PRELUDE: The last time I got to hang out and chat with a famous drummer was a few years ago when Stewart Copeland, drummer for The Police, visited his daughter on a campus where I teach drums. It’s ironic that Stewart is someone Roger Guth, long-time drummer for music legend Jimmy Buffett and the Coral Reefer Band, greatly admires.
While I did name drop a friend of Roger’s in helping to arrange the Zoom meet-up, I never knew if he was actually interested until an obscure email arrived one day from an old AOL account. Does anyone even use AOL anymore, I first thought, suspecting possible identity fraud? His non-invasive, cheerful note of acceptance was a true blessing.
When Roger actually showed up on my songwriter Q&A interview video podcast, “Tiki Tim’s Trop-Roc Tributes”, on May 16, 2021, my many questions were well researched. The story below paints a wonderful picture behind the man, drummer, songwriter, and fisherman that is Roger Guth. He’s one of the most humble, reserved and nicest people I’ve ever met.
To tell the story of Jimmy Buffett’s Drummer Roger Guth, one must travel back in time to when he was 10 years old living with his family on a St. Louis, Missouri farm. His dad was a talented accordion player in a local wedding band. While many family members played instrument – his sister was classically trained on piano – none of them entered the industry professionally.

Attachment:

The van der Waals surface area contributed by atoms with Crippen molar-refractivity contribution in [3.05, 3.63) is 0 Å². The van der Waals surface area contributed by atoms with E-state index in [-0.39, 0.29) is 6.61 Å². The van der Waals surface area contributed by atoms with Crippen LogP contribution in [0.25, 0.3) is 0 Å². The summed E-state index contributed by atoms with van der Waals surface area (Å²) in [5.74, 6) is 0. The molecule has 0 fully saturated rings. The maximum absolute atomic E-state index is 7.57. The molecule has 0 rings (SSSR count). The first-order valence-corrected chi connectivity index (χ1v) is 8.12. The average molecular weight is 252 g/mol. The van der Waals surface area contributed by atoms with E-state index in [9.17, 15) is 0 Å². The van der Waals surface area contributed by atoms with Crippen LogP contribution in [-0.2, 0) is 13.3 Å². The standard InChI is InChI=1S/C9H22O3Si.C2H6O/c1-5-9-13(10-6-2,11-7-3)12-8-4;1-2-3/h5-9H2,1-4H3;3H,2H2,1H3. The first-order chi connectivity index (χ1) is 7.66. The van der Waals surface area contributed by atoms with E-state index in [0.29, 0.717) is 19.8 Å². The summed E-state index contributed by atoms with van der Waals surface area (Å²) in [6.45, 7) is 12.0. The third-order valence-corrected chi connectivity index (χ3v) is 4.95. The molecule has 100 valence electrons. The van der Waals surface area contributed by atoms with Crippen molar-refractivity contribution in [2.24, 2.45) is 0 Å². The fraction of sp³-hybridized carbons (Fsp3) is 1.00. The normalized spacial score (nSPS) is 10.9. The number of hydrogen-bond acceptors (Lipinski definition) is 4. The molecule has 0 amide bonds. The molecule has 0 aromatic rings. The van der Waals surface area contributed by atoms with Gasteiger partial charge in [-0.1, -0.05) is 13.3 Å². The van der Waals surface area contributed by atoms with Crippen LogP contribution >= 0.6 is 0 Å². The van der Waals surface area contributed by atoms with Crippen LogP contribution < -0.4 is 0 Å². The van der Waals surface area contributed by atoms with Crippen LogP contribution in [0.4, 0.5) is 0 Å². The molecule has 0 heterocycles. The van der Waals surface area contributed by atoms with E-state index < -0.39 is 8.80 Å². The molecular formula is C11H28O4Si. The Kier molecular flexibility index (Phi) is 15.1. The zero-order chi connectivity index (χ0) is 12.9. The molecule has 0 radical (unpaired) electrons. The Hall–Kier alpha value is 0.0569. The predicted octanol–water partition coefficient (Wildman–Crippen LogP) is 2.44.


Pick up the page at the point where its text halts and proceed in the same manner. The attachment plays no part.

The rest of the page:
Roger started playing drums at age 7 and also dabbled on the keys around the house. His family fully supported his choice to enter the music industry, but also warned him of its many perils and high rate of failure. It didn’t deter him. Roger dreamed of making it big as a drummer after seeing legendary jazz-big band drummer Buddy Rich play on the Tonight Show hosted byJohnny Carson a beloved comedian of Roger’s. Ironically, that teenage dream actually came true after Roger and Peter joined Jimmy Buffett on tour in 1989. They all performed together on the Tonight Show in 1990 where he met Carson in person.
While Roger is first to admit he would not play piano too well live or in studio, he was entranced by its “magical” voicings. When he a grew a bit older and met another one of Jimmy Buffett’s long-time guitarists, Peter Mayer, at age 16, the two eventually formed a jazz and pop-infused trio along with Peter’s bass playing brother Jim.